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More in Tux Machines

“Thin Mini-ITX” Skylake board has 20mm profile

Advantech’s Linux-ready “AIMB-285” Mini-ITX board offers 6th Gen Core CPUs, a 20mm profile, mini-PCIe and PCIe, plus an optional enclosure. Advantech calls the 20mm-high AIMB-285 the first “thin Mini-ITX” board to run 6th Generation Intel Core “Skylake” processors. Intel released a “Thin Mini-ITX” spec back in 2011, with 25mm specified as the maximum board thickness including the “I/O Shield” area. Since then, we’ve only seen two other Mini-ITX boards claim a thinner, 20mm maximum thickness: Congatec’s similarly Skylake-based Conga-IC170 and Adlink’s Braswell-based AmITX-BW-I. Read more

Schools that #GoOpen should #GoOpenSource

School administrators know that traditional proprietary textbooks are expensive. Teachers in budget-strapped schools often face shortages of textbooks. Worse, print content is usually out-of-date as soon as the ink dries on the page. There has to be something better than students hauling bulbous backpacks loaded with dead knowledge stamped on dead trees. In the fall of 2015, the U.S. Department of Education launched the #GoOpen campaign, an initiative encouraging public schools to adopt openly-licensed digital educational materials to transform teaching and learning, and perhaps lighten both backpacks and textbook bills. The Department recently published the #GoOpen District Launch Packet, a useful step-by-step implementation guide for schools planning a transition from traditional textbooks to Open Educational Resources (OER). We should applaud the Department of Education's efforts to promote affordable, equitable, and quality educational materials for all schools. Their initiative empowers educators to curate, shape, and share educational content at a local level. No longer is the written word of proprietary publishers like Pearson the fountain of all classroom knowledge. Districts that choose to #GoOpen opt to honor teacher expertise, empower them to build communities of shared practice, and encourage collaboration with colleagues across counties and states. Given unfettered permission to revise, remix, and redistribute curriculum material, teachers are trusted to become active agents in the creation of high-quality learning materials. Read more

Red Hat and Fedora

  • Red Hat CEO Tells LinuxCon Crowd What Makes Linux Stand Out
    Five years ago, on the 20th anniversary of Linux, Red Hat CEO Jim Whitehurst delivered a keynote address at LinuxCon. Today, he returned to the LinuxCon stage here to help celebrate the 25th anniversary of Linux, bringing a message not all that different from the one he shared in 2011. The Linux world, however, is a different place in 2016, with one-time mortal foe Microsoft now embracing the open-source model. Whitehurst briefly shared the keynote stage with Wim Coekaerts, corporate vice president of enterprise open source at Microsoft, which is something that wouldn't have happened five years ago. Red Hat and Microsoft today partner at multiple levels, as the message and value of open source has continued to expand. During his keynote, Whitehurst said that it's hard to talk about the history of Red Hat without talking about the history of Linux and vice versa, as the two are very much intertwined. Back in the 1990s when Red Hat got started a few years after Linux's birth, Whitehurst said his company didn't have a great business model. At one point, Red Hat actually tried to sell shrink-wrapped boxed software at big box retailers. Around 2001, Red Hat first introduced the enterprise open-source software model that is the core of the company's business today. The basic idea is to bundle open-source software together, test and certify the software, and then provide multiple years of enterprise-grade support.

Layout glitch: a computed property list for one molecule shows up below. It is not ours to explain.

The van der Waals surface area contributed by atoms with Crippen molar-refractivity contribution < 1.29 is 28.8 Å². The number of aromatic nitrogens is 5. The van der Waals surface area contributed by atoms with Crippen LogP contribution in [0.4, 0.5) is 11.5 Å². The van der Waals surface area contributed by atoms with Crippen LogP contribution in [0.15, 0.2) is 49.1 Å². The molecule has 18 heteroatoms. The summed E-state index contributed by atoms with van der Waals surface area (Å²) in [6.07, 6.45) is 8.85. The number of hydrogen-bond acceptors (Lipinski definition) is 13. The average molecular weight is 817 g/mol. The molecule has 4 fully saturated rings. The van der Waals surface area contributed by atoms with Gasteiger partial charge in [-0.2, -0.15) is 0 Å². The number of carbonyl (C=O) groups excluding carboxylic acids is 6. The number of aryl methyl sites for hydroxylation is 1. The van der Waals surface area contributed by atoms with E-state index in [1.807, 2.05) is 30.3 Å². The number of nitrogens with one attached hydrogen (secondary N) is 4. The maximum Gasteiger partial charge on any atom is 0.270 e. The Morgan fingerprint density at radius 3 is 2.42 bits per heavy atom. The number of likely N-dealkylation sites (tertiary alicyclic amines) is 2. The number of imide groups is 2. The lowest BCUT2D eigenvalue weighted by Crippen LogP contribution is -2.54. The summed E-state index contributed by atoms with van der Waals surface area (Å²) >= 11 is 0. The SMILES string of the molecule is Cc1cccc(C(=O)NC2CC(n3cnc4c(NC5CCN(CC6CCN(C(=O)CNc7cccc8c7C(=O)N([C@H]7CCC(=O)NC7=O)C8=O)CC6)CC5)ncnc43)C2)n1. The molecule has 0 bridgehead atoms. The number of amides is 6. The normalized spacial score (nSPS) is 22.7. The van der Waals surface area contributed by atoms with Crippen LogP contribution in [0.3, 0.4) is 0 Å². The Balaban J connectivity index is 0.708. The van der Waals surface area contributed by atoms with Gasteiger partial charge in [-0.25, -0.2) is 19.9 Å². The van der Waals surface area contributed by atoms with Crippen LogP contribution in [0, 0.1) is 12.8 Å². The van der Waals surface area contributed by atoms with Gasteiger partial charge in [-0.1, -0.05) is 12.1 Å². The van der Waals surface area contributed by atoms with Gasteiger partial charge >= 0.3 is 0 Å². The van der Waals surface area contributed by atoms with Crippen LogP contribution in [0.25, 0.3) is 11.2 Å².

• Option Market: Red Hat Inc Risk Hits A Deteriorated Level
  • Building Fedora Rawhide Images with Imagefactory
  • Fedora 24 Release Party in Singapore
    As you might know, Fedora released its 24th version at the end of June! Recently, the Fedorans in Singapore had a party to celebrate the release. The release party was not only to celebrate its release, but also to commemorate Fedora’s open source journey so far. We invited people from different diverse background to join us for a night of fun and open conversations (Singapore is a cosmopolitan country!)

GNOME News

  • Sysprof + Builder
    After the GNOME 3.20 cycle completed I started revamping Sysprof. More here, here, and here. The development went so smoothly that I did a 3.20 release a couple of weeks later. A primary motivation of that work was rebuilding Sysprof into a set of libraries for building new tools. In particular, I wanted to integrate Sysprof with Builder as our profiler of choice. On my flight back from GUADEC I laid the groundwork to integrate these two projects. As of Builder 3.21.90 (released yesterday) you can now profile your project quite easily. There are more corner cases we need to handle but I consider those incremental bugs now.
  • GUADEC… Its been fun.
    I’m not really much of a traveler or outgoing in any way. So when I was invited to GUADEC, I wasn’t very sure about it. It took some encouragement from my mentor and a fellow GSoC mate to convince me. And… I’m glad I went! It was one of those things that I could not have experienced from my comfy chair to which I reserve myself for the greater part of my day. In fact this trip makes me feel I might be wrong about social interactions not being time well spent for me (but then again I don’t exactly buckle down into ambitious projects, so you’re free to call me ignorant).
  • gnome-boxes: GSoC Evaluation
    This post is meant to be a final self-evaluation and self-analysis of my work for gnome-boxes during the summer. The initial project idea was about implementing/fixing a bunch of SPICE-based features/bugs to/in Boxes. The list of bugs of the SPICE component has since changed, as some new bugs have been discovered and some old ones have been closed, so I made a summary of my involvement...